"Madison, I already went for a drive earlier today. I've seen it, and, if there's something I missed, I can go exploring again." He tipped her chin up to look into eyes that were nervous and tired. "Let's have a seat. That way, I can write notes and you can relax. Okay?"

She nodded and followed him over to an empty bench outside of a closed café. "Thanks, Brian." Her voice was meek and quiet, and he wanted to shake her and demand to know what Jared had done to her to rob her of the spirit he'd once fallen in love with. But, he knew he had to tread carefully. He didn't want to scare her off, and he recognized abuse enough to know how easily the victim could fall apart.

"No problem." He pulled out his notepad and pen. "So, tell me. What's been your favorite book out of the series so far?"

Madison pondered this for a moment, even as the muscles in her feet contracted as she stretched out the cramps. "I think it would have to be the first one. A is for Arson."

"Really? Most people usually like H is for Homicide." Brian doodled on his pad, pretending to write. "What made you like the first one?"

"I don't know. I guess it's just the introduction of the characters. Sure, you get to see Lieutenant Harris's character grow through the rest of the series, but you did a great job of putting out just enough information about him in the first without giving away his entire life's story." She paused. "And his conflicted emotions when he starts to get involved and falls in love with the mysterious and wealthy Ava Wallace. I love how he struggles with love because he's never known it before."

Brian sat back and stared at her, amazed. She really had read his books, and he could tell that she loved his characters. "Wow." He smiled. "That's very flattering. Joshua Harris is practically a part of me, and it's gratifying to know that he's been well-received." He didn't mention the fact that he'd based Ava off of Madison. That he'd still, somewhere deep down, been stuck on her, no matter how positive or negative his feelings for her had been.

"You write really well." Madison returned his smile tentatively. "You never wrote for the literary magazine in high school."

He remembered that she'd been the editor, which was precisely why he hadn't submitted his work. He hadn't wanted her to see it and throw it out. "I wasn't ready to share my work with the world then."

"Well, I know me and all of your fans are very grateful that you do now." Madison folded her hands together and placed them in her lap. "So, um, you said you wanted my help for research."

"Yeah, yeah. Of course." Brian leaned forward a little. "I've been gone almost nine years now, and, from what I saw driving around, there's a few things that have changed, physically, about the town. That information is easy enough for me to gather. What I need to know is, how have the people changed? Are the same families throwing the huge summer balls? Are there still spring musicals and fall plays at the high school? Who moved into the Valley, and who left? Things like that." He shrugged. "I figured you'd be a good source of information. After all, the way I remember it, your family was usually at the center of attention. So, can you help me?"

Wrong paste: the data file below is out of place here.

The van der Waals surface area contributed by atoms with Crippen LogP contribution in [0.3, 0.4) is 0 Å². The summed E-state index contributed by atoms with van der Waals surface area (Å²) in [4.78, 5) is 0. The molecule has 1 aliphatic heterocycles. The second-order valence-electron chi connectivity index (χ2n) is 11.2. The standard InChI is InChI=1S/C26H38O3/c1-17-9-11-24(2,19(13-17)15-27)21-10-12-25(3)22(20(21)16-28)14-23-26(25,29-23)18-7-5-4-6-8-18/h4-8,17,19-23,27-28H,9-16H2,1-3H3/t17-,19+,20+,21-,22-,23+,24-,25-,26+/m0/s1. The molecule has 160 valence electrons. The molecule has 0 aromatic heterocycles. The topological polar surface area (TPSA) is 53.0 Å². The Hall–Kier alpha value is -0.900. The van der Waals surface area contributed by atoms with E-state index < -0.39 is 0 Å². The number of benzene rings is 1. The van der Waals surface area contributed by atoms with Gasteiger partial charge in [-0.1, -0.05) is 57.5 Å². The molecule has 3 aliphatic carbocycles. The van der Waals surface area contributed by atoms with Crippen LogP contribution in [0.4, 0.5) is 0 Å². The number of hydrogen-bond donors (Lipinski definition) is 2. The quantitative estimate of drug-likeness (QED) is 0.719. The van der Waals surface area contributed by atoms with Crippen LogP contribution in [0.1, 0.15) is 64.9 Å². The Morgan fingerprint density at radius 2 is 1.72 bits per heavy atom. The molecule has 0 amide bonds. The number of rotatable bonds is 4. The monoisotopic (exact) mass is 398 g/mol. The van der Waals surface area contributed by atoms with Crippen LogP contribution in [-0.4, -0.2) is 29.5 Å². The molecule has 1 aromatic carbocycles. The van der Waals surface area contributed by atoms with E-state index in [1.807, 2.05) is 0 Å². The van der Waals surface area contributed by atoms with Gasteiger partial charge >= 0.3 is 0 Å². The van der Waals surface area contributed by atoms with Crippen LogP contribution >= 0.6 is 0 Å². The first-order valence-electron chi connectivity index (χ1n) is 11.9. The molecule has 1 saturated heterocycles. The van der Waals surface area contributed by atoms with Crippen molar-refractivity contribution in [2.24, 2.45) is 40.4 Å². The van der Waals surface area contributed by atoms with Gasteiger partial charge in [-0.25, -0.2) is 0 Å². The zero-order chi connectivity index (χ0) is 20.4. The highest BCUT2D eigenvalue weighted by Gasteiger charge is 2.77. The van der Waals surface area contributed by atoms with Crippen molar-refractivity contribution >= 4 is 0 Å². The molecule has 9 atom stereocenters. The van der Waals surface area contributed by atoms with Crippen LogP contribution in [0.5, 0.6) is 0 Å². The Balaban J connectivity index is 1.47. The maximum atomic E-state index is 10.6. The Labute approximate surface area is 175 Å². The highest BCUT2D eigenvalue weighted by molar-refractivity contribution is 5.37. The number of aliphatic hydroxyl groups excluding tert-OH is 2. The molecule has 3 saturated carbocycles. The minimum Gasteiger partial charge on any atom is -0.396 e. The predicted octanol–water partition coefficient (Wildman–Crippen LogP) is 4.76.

Madison twisted her fingers in a gesture of nerves. "Well, I can tell you one thing that's definitely changed."

"Yeah? What's that?"

"My family's no longer the center of attention. We quit being that a long time ago when my father's company went bankrupt and lost all of our money." She stared down at her hands, ashamed to look into his face and see pity.

The sympathy in his voice surprised her. "I'm sorry, Madison. That must have been hard for you."

"A little." She looked up then. "We had to leave the old house, move to the other side of town. It was hard for me then. It was the summer after sophomore year of college, and we realized that there wasn't enough money to pay the rest of my way through Brown. So I dropped out, and, when Jared Whitewood offered to marry me, I accepted."

"Did you love him?" He found he needed to know more than anything else and berated himself about definitely not being over her.

Madison sighed and shook her head. "I was in love with the idea of marrying the heir to a fortune. I'd been born and raised in a family that valued class and status, and marrying Jared, especially when all of our money was gone, was a surefire way to hold onto the status." She bit her lip. "But, no, I was never really in love with Jared. The way he was that night you punched him? It was the way he usually behaved, and I figured it out too late."

Brian wanted to press for more details, but knew that he might lose her if he asked for too much too fast. "Okay, so the Taylor family lost their status and wealth. Then what? Did another family move in and take your place?"

She smiled at his question. "Yeah. Yours."